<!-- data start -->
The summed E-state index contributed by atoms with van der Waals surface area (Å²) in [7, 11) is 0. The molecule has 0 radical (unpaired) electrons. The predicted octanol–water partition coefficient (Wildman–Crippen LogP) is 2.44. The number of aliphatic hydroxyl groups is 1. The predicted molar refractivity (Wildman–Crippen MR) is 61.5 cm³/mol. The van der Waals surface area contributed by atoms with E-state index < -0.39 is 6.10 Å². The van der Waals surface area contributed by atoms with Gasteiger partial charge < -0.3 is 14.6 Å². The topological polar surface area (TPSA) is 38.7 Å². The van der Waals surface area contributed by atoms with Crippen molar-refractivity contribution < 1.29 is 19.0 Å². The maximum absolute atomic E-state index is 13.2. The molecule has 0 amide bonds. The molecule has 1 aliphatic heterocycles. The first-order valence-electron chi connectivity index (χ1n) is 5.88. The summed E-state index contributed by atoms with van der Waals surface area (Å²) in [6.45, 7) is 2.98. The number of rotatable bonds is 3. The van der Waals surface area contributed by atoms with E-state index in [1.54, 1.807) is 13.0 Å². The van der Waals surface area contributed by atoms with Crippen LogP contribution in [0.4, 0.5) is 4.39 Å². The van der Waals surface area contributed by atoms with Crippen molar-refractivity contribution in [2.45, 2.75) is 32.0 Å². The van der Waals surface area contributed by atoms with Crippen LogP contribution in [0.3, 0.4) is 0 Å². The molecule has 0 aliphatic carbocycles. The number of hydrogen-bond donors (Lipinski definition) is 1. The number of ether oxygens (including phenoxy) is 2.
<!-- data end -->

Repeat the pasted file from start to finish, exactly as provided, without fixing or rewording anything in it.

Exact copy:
The summed E-state index contributed by atoms with van der Waals surface area (Å²) in [7, 11) is 0. The molecule has 0 radical (unpaired) electrons. The predicted octanol–water partition coefficient (Wildman–Crippen LogP) is 2.44. The number of aliphatic hydroxyl groups is 1. The predicted molar refractivity (Wildman–Crippen MR) is 61.5 cm³/mol. The van der Waals surface area contributed by atoms with E-state index < -0.39 is 6.10 Å². The van der Waals surface area contributed by atoms with Gasteiger partial charge < -0.3 is 14.6 Å². The topological polar surface area (TPSA) is 38.7 Å². The van der Waals surface area contributed by atoms with Crippen molar-refractivity contribution < 1.29 is 19.0 Å². The maximum absolute atomic E-state index is 13.2. The molecule has 0 amide bonds. The molecule has 1 aliphatic heterocycles. The first-order valence-electron chi connectivity index (χ1n) is 5.88. The summed E-state index contributed by atoms with van der Waals surface area (Å²) in [6.45, 7) is 2.98. The number of rotatable bonds is 3. The van der Waals surface area contributed by atoms with E-state index in [1.54, 1.807) is 13.0 Å². The van der Waals surface area contributed by atoms with Crippen LogP contribution in [0.4, 0.5) is 4.39 Å². The van der Waals surface area contributed by atoms with Crippen molar-refractivity contribution in [2.45, 2.75) is 32.0 Å². The van der Waals surface area contributed by atoms with Crippen LogP contribution in [0.3, 0.4) is 0 Å². The molecule has 0 aliphatic carbocycles. The number of hydrogen-bond donors (Lipinski definition) is 1. The number of ether oxygens (including phenoxy) is 2.